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  • The Waka Tapu journey from Aotearoa to Rapanui (Easter Island) and back, which closed the Polynesian triangle, was navigated without instruments.

    Rights: The New Zealand Maori Arts and Crafts Institute

    Navigator Jack Thatcher

    Jack Thatcher was chief navigator on the Waka Tapu voyage to Rapanui and back.

    The three main techniques that navigator Jack Thatcher used on the journey were:

    • understanding and using the star compass
    • dead reckoning
    • knowing where your destination is all the time.

    The star compass is the most important and vital knowledge for wayfinding. It is a representation of the whole environment. It includes the stars, Sun, Moon and ‘houses’ on the horizon between the sea and sky (the ‘houses’ are dictated by the rising and setting of heavenly bodies). Knowing the star compass is to understand your environment, and then you work out where your canoe (the only instrument) fits into that environment.

    Dead reckoning is to calculate where you are at a given moment in time and where you are going to be later, based on the performance of the waka. You need to keep a mental track of that 24/7.

    The third main technique is to be clear about your destination at all times, so if you deviate from the course for whatever reason (for example, winds or a storm), you are constantly aware of where you should be and return to your course as soon as possible.

    Establishing direction – the course line

    To know your position within the environment, Jack describes establishing a direction or course line from one point to the next. This line is worked out using the Sun, Moon and stars (the star compass) and becomes a reference point for all calculations. Everything is based on that line. Knowing where that line is all the time is a part of knowing where the destination island will be, because the line terminates at that island. You will also know where you are in relation to the island as you move towards it. Once the course line has been determined, you need to maintain that direction.

    Rights: Te Aurere

    Star compass

    This star compass (kāpehu whetū) shows some of the stars as they align with their houses. The star compass shows where the stars will rise and set on the celestial equator – slightly different for our horizon in Aotearoa.

    Calculating distance

    Distance can be worked out mathematically using western ideas about speed (miles or kilometres covered per hour) or by using a more ancient way. The old way is based on the knowledge of the time taken to get from one particular island to another (for example, half a day). This becomes the standard measurement for distance that is used to estimate the distance to the next island. You measure the time it takes and compare it to the first measurement, for example, it might be the same as the first time (half a day – so a similar distance) or it might take 20 times as long to get there (10 days). This gives you an idea about distances between islands.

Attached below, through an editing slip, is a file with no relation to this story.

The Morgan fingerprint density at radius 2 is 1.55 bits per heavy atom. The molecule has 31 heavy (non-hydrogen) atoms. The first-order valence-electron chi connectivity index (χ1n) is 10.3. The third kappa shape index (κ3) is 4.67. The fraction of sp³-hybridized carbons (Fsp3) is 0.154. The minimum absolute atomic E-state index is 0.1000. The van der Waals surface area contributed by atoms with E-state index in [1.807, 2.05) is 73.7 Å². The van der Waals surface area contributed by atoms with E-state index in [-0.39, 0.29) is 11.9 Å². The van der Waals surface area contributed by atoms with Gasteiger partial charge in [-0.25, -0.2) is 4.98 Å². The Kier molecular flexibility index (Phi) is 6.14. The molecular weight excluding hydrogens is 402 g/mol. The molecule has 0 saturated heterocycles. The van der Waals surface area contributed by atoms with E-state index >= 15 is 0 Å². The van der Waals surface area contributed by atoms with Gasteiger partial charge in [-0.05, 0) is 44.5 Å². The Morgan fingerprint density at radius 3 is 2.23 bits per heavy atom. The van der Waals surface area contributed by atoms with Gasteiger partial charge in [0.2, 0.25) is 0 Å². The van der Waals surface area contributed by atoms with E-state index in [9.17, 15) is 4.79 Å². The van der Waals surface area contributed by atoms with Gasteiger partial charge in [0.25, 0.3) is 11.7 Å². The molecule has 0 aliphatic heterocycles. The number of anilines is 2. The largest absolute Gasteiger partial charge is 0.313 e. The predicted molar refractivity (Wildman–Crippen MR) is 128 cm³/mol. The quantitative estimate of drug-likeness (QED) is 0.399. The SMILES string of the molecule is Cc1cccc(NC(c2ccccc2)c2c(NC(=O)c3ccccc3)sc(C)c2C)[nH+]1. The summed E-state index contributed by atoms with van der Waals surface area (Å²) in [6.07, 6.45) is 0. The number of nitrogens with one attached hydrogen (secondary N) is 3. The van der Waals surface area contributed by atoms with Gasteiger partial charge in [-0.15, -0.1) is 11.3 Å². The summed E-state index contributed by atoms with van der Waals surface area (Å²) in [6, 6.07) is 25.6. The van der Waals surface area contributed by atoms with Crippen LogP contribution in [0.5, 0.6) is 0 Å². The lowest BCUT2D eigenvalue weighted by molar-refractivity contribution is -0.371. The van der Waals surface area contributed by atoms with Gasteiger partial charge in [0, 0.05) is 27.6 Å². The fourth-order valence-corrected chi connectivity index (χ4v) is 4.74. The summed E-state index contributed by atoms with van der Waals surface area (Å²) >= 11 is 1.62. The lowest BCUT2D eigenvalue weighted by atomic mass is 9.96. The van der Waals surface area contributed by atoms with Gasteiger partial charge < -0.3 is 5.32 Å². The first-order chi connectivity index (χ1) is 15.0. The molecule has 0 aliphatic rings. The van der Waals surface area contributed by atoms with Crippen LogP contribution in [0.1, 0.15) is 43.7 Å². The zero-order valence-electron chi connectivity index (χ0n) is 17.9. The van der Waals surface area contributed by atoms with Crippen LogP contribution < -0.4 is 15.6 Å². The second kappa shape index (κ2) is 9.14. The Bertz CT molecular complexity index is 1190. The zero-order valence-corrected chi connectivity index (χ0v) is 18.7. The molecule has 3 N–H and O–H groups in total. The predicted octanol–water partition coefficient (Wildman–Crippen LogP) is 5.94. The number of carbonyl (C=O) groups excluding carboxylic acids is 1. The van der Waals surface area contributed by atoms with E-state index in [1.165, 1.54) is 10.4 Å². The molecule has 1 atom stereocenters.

Measuring speed

    An indication of speed can be obtained by counting how long it takes whitewash (a splash) to travel from the bow to a certain point at the stern. This gives a basic indication of the canoe speed and can be used to calculate the time of travel. Mathematical principles can be used to calculate speed, distance and time. You use the values you know to work out the unknown ones.

    • Speed = distance/time
    • Distance = speed x time
    • Time = distance/speed

    Refining techniques

    Jack used this journey to refine some navigating techniques. He devised a way to maintain direction at difficult times of the day such as when the Sun is high in the sky. Maintaining direction is based on the point at which the Sun rises from the horizon. It rises to the east, but its specific rising point depends on the season and your position on the globe. However, once the Sun gets too high, it’s hard to trace it back to its rising place on the horizon.

    Jack’s technique involves finding north based on observations of the Sun after midday. Jack says it’s not very accurate, but it does confirm whether or not you are going in a constant direction. He also worked out a way to teach this to his students.

    Equipment for safety only

    Modern equipment on board the waka was used for safety only, not navigation. A satellite phone was used to send back waka positions so that others could track the Waka Tapu. VHS radios were used for interwaka communication. This was necessary when a problem arose, such as paddles breaking or when waka became separated. The lead waka (Te Aurere) did all the traditional navigating with the support waka (Ngahiraka Mai Tawhiti) following.

    Related activities

    Astronomical techniques involve knowledge of the night sky, find out more in these articles:

    Closer to home, navigators use these navigation aids:

    • Ocean swells, which are regular and stable waves that can be felt as well as seen.
    • Cloud formations that help navigators predict weather while out at sea.
    • Biological factors such as vegetation and seabird behaviour that indicate the proximity and direction of land even when it is not visible.

    Activity ideas

    Kupe and modern voyaging uses the legend of Kupe to compare ancient and modern navigation techniques.

    How’s your memory? involves the memorisation of the star compass components – just like the real navigators.

    Useful links

    Te Puia has some information about the Waka Tapu – Closing the Polynesian Triangle project.

    See the Polynesian Voyaging Society website to find out more about the art and science of traditional Polynesian voyaging.

      Published 13 November 2014 Referencing Hub articles
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